A study of the psychology of three people embroiled in a bit of adultery, treated with the clinical detachment that was a hallmark of the Romanian New Wave that was just starting to wrap up when this film hit. It’s flawlessly acted by the leads, presenting human behavior as it simply is, with minimal judgment towards the relative morality of anybody’s behavior, nor does it look to justify what goes on; it simply examines what happens when a selfish man allows lust to triumph over sense. The iciness is diluted by just enough of the dry humor that’s one of the hallmarks of Romanian art cinema, but in the end, it pulls no punches in examining the way that humans can hurt each other.
93. The Babadook
(Jennifer Kent, 2014, Australia)
In a great decade for art horror, nothing tops this wonderful metaphorical monster movie, in which the difficulty of being a single mother with a special-needs child is embodied in the form of a freakish top-hat wearing, knife-fingered beast out of a little boy’s nightmares. The “is it real or in her head?” gambit is an old cliché of horror cinema, and this film admittedly leans a little bit too heavily into the “in her head” side of the equation for its own good, but by using this trite frame as the basis for a numbing psychological thriller, Kent makes it feel as fresh and devastating as it ever has. And doesn’t hurt that the monster, real or not, is a deliciously bone-chilling creation.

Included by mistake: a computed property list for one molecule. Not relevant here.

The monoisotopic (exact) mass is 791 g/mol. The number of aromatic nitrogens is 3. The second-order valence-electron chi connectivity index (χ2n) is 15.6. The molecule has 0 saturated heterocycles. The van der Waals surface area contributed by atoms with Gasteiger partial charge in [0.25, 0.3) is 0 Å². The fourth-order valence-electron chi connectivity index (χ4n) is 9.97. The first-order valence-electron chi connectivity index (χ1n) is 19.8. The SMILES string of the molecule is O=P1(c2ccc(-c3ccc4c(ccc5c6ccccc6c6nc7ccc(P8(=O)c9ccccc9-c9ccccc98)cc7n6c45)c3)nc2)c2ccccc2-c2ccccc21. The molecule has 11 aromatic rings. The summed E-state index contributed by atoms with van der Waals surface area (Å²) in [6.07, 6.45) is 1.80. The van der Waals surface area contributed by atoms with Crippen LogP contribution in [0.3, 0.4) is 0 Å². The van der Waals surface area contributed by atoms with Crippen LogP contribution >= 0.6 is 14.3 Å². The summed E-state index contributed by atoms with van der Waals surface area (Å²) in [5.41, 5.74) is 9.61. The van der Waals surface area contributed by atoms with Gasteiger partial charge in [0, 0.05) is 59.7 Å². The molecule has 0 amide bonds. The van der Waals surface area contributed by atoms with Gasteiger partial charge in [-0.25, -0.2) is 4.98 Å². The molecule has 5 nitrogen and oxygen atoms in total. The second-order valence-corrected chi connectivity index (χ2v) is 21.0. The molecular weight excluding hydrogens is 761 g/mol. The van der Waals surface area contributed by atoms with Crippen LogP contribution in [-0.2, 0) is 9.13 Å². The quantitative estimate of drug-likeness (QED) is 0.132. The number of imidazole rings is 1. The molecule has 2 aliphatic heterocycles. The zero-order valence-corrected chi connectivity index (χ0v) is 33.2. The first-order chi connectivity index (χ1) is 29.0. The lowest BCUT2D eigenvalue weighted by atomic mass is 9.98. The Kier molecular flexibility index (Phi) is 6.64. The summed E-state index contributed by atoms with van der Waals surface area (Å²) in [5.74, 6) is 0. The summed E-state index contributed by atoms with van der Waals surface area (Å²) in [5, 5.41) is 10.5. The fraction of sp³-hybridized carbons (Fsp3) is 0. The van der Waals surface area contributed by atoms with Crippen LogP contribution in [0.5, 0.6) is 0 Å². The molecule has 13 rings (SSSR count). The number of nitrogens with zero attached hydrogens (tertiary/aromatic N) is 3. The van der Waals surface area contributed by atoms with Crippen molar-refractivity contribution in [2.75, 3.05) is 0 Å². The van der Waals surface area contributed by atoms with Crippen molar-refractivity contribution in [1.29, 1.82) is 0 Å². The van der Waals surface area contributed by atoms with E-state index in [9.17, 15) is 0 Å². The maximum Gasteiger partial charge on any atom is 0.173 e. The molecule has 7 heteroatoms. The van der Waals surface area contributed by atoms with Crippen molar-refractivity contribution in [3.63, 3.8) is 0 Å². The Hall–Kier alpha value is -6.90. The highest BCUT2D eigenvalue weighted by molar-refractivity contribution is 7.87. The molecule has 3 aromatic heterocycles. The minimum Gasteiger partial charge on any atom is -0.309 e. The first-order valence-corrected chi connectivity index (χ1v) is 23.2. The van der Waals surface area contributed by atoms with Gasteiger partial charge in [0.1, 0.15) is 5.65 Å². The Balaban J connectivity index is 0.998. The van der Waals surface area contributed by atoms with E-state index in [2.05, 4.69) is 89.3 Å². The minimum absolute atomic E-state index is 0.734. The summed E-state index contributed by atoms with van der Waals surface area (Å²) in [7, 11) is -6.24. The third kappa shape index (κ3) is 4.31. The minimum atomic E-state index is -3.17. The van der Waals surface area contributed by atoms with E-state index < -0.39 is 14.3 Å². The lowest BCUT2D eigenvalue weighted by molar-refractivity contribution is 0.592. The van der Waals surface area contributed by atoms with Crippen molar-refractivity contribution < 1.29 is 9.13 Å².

(Bong Joon-ho, 2013, South Korea / USA)
A big, burly sci-fi action picture with the hectoring soul of a political cartoon, the narrative flow of a video game, and the visual style of a European comic book (which makes sense, given that it was adapted from one). Broadly exaggerated even by Bong’s gonzo standards, but one of its strengths is how it uses caricature as part of its argument: we are, as a global society, so obviously on the wrong track that it needs something equally obvious to smack us into noticing it. Amazing design, uniformly superb performances, and one hell of a bad climax are all part of no-holds-barred energy that makes this a wildly messy but endlessly compelling satire as well as one of the decade’s best genre exercises.
91. The Duke of Burgundy
(Peter Strickland, 2014, UK)
A story of two lesbians involved in a BDSM relationship sounds like pure exploitation, and the film’s embrace of the aesthetic signifiers of 1970s Eurosmut doesn’t do much to change that first impression. But Strickland’s characteristic perversity means, in this case, that the treatment of this lurid material is heartbreakingly romantic, a sad and sweet and yearning depiction of the desperation of a woman who can’t imagine losing her lover, even when she’s on the receiving end of borderline-abusive emotional manipulation. It’s also a masterpiece of craft, beatifully shot and designed, with a the rich and full soundscapes that does much of its storytelling in other rooms and out of sight, forcing us to wonder what we’re not seeing, and how that impacts the characters.